• This project is too speculative. It envisions a wide variety of possible land uses and development scenarios that could impact public health, safety and welfare. From the vast array of by-right flex/light industrial uses—like data centers, manufacturing, and distribution centers which could result in additional transmission lines, noise, air pollution, heavy truck traffic, etc.—to the possible 1 million square feet of commercial space and 5,000 houses that could result in additional residential traffic along with impacts to schools, water, police, fire and rescue, etc. With the myriad of possibilities and incompatible uses in close proximity to each other, it is difficult to see how this could be developed as a cohesive project or how the County can ensure potential impacts on the community are minimized and/or mitigated. [See pages 6,8 and 9 of the Wilderness Crossing Design Guidelines Manual.]
  • The traffic impacts would be significant. At buildout, Wilderness Crossing would add 11,000 car trips to area roads just during the peak hours, with thousands more during the rest of the day and evening.
  • Orange residents would have to pick up the tab. While the developer offers to donate land to the County for a new school to support the influx of new residents, the developer does not proffer any money to pay for the construction of a new building or the infrastructure. The County estimates that a new school building would cost from $56 million (for an elementary school) to $64 million (for a high school). Taxpayers across the County would be responsible for this expense.
  • There may not be enough water. The County (and the Wilderness Crossing proposal) is relying on the Rapidan to continue supplying water at current levels and to accommodate all future demands for withdrawals. Considering the experience of historic and recent droughts, the total dependence of the proposed development on the availability of water from the Rapidan, and the County’s apparent lack of planning for alternative supply solutions, we have serious concerns that there may not be enough water for future, or even current, area residents.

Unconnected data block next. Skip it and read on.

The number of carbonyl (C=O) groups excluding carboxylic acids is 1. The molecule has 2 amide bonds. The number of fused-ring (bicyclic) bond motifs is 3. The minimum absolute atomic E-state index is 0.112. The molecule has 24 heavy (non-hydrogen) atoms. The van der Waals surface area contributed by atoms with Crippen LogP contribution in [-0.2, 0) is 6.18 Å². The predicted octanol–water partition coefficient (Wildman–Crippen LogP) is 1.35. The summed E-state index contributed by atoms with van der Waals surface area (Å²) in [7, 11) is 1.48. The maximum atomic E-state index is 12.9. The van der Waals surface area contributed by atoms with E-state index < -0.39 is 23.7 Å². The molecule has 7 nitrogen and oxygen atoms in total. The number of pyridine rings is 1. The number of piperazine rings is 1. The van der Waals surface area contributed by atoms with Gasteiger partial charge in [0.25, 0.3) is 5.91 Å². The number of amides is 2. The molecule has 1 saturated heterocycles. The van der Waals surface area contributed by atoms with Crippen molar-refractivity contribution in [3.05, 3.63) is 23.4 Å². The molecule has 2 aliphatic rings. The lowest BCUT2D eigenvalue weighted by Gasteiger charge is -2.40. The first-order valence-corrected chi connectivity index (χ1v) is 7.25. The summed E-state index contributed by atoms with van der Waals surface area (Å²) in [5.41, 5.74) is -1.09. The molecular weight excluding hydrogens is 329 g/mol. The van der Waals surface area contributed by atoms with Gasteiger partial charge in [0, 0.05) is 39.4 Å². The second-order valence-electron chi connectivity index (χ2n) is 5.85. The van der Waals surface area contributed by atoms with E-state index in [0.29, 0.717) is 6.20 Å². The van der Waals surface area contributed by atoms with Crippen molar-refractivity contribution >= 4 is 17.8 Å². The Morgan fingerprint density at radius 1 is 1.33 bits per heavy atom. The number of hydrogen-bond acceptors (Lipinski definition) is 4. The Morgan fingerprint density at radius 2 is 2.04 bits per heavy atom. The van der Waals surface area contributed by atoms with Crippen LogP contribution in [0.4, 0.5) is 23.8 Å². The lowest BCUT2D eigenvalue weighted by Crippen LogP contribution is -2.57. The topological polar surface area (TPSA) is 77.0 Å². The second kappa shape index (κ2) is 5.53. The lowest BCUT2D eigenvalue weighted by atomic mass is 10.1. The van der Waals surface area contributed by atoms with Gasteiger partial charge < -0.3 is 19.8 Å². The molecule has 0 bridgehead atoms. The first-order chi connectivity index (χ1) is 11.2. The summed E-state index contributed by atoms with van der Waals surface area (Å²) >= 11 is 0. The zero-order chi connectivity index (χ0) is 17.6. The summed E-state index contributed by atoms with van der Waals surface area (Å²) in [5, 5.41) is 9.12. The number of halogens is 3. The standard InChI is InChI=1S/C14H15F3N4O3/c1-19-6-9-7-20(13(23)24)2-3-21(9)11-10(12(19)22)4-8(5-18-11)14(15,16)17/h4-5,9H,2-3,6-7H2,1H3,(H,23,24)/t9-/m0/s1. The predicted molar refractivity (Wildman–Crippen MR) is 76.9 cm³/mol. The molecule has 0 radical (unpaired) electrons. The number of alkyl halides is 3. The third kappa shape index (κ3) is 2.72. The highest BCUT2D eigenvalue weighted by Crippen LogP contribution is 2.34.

• Impacts to local history, open space and the tourism economy would be significant. Each year, Wilderness Battlefield hosts an average of 481,000 walkers, joggers, birders and history buffs. The developer’s flawed traffic study does not consider impacts to the beloved park. Heavy area traffic already shapes National Park Service park management decisions. The proposed realignment of Rte. 20 would require a large land disturbance to the historic battlefield and approximately one mile of new road construction through land identified by Congress as worthy of perpetual protection. Additional cut-through traffic will crowd low-volume park roads. Increased traffic significantly threatens the visitor experience on this invaluable open space.
  • And there’s the gold mining issue again… Based on information unearthed last fall, development of the Wilderness Crossing property could exacerbate the ongoing, unmitigated environmental and public health risk to air, soil and water posed by mercury and other heavy metals associated with documented abandoned, contaminated gold mines onsite. Cleanup can only be ensured if the applicant enters the Department of Environmental Quality (DEQ)’s Voluntary Remediation Program. Orange County should not even consider this proposal until the contamination has been certified as remediated by the DEQ.

Thank you for following this issue, sharing with friends and neighbors, and weighing in with your elected officials. If you have any questions or concerns, I encourage you to reach out!


Don McCown
Orange County Field Representative
(434) 977-2033 ext. 7047